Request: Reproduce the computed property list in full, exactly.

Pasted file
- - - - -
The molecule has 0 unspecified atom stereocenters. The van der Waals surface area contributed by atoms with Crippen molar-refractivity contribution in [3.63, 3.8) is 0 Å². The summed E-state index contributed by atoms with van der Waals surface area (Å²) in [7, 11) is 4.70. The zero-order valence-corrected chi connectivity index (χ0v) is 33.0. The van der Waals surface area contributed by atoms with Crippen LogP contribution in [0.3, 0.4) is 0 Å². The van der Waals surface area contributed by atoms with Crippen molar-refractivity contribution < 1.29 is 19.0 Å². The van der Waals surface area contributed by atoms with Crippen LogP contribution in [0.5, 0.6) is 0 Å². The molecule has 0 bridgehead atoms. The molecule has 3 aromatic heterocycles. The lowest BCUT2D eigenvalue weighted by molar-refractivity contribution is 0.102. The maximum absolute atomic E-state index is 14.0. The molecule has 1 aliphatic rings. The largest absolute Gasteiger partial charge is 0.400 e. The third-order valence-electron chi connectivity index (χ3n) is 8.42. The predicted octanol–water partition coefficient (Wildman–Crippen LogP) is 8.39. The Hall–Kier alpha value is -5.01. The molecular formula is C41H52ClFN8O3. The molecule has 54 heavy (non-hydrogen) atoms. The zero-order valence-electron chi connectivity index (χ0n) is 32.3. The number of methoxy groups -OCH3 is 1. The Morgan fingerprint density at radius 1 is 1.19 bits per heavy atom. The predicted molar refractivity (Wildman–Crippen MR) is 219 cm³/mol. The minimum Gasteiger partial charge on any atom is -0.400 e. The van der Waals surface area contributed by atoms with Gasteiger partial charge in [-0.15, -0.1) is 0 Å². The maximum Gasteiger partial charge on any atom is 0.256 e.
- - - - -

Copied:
The molecule has 0 unspecified atom stereocenters. The van der Waals surface area contributed by atoms with Crippen molar-refractivity contribution in [3.63, 3.8) is 0 Å². The summed E-state index contributed by atoms with van der Waals surface area (Å²) in [7, 11) is 4.70. The zero-order valence-corrected chi connectivity index (χ0v) is 33.0. The van der Waals surface area contributed by atoms with Crippen LogP contribution in [0.3, 0.4) is 0 Å². The van der Waals surface area contributed by atoms with Crippen molar-refractivity contribution < 1.29 is 19.0 Å². The van der Waals surface area contributed by atoms with Crippen LogP contribution in [0.5, 0.6) is 0 Å². The molecule has 0 bridgehead atoms. The molecule has 3 aromatic heterocycles. The lowest BCUT2D eigenvalue weighted by molar-refractivity contribution is 0.102. The maximum absolute atomic E-state index is 14.0. The molecule has 1 aliphatic rings. The largest absolute Gasteiger partial charge is 0.400 e. The third-order valence-electron chi connectivity index (χ3n) is 8.42. The predicted octanol–water partition coefficient (Wildman–Crippen LogP) is 8.39. The Hall–Kier alpha value is -5.01. The molecular formula is C41H52ClFN8O3. The molecule has 54 heavy (non-hydrogen) atoms. The zero-order valence-electron chi connectivity index (χ0n) is 32.3. The number of methoxy groups -OCH3 is 1. The Morgan fingerprint density at radius 1 is 1.19 bits per heavy atom. The predicted molar refractivity (Wildman–Crippen MR) is 219 cm³/mol. The minimum Gasteiger partial charge on any atom is -0.400 e. The van der Waals surface area contributed by atoms with Gasteiger partial charge in [-0.15, -0.1) is 0 Å². The maximum Gasteiger partial charge on any atom is 0.256 e.